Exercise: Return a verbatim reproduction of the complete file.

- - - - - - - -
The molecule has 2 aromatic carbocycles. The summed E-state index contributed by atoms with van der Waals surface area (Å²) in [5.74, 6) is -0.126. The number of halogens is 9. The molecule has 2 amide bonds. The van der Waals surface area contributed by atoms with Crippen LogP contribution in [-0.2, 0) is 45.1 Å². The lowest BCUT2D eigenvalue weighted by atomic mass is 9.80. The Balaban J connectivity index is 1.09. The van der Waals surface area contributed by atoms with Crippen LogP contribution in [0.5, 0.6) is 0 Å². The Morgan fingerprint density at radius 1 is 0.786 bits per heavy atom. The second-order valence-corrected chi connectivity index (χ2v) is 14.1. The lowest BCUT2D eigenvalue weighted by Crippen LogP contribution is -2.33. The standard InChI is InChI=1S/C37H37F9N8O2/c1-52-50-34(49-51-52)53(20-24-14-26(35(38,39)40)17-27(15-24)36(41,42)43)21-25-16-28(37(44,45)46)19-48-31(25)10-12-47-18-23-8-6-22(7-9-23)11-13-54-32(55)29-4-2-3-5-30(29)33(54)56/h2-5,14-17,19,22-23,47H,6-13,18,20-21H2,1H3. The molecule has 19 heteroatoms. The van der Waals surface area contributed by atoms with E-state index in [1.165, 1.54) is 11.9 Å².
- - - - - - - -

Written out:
The molecule has 2 aromatic carbocycles. The summed E-state index contributed by atoms with van der Waals surface area (Å²) in [5.74, 6) is -0.126. The number of halogens is 9. The molecule has 2 amide bonds. The van der Waals surface area contributed by atoms with Crippen LogP contribution in [-0.2, 0) is 45.1 Å². The lowest BCUT2D eigenvalue weighted by atomic mass is 9.80. The Balaban J connectivity index is 1.09. The van der Waals surface area contributed by atoms with Crippen LogP contribution in [0.5, 0.6) is 0 Å². The Morgan fingerprint density at radius 1 is 0.786 bits per heavy atom. The second-order valence-corrected chi connectivity index (χ2v) is 14.1. The lowest BCUT2D eigenvalue weighted by Crippen LogP contribution is -2.33. The standard InChI is InChI=1S/C37H37F9N8O2/c1-52-50-34(49-51-52)53(20-24-14-26(35(38,39)40)17-27(15-24)36(41,42)43)21-25-16-28(37(44,45)46)19-48-31(25)10-12-47-18-23-8-6-22(7-9-23)11-13-54-32(55)29-4-2-3-5-30(29)33(54)56/h2-5,14-17,19,22-23,47H,6-13,18,20-21H2,1H3. The molecule has 19 heteroatoms. The van der Waals surface area contributed by atoms with E-state index in [1.165, 1.54) is 11.9 Å².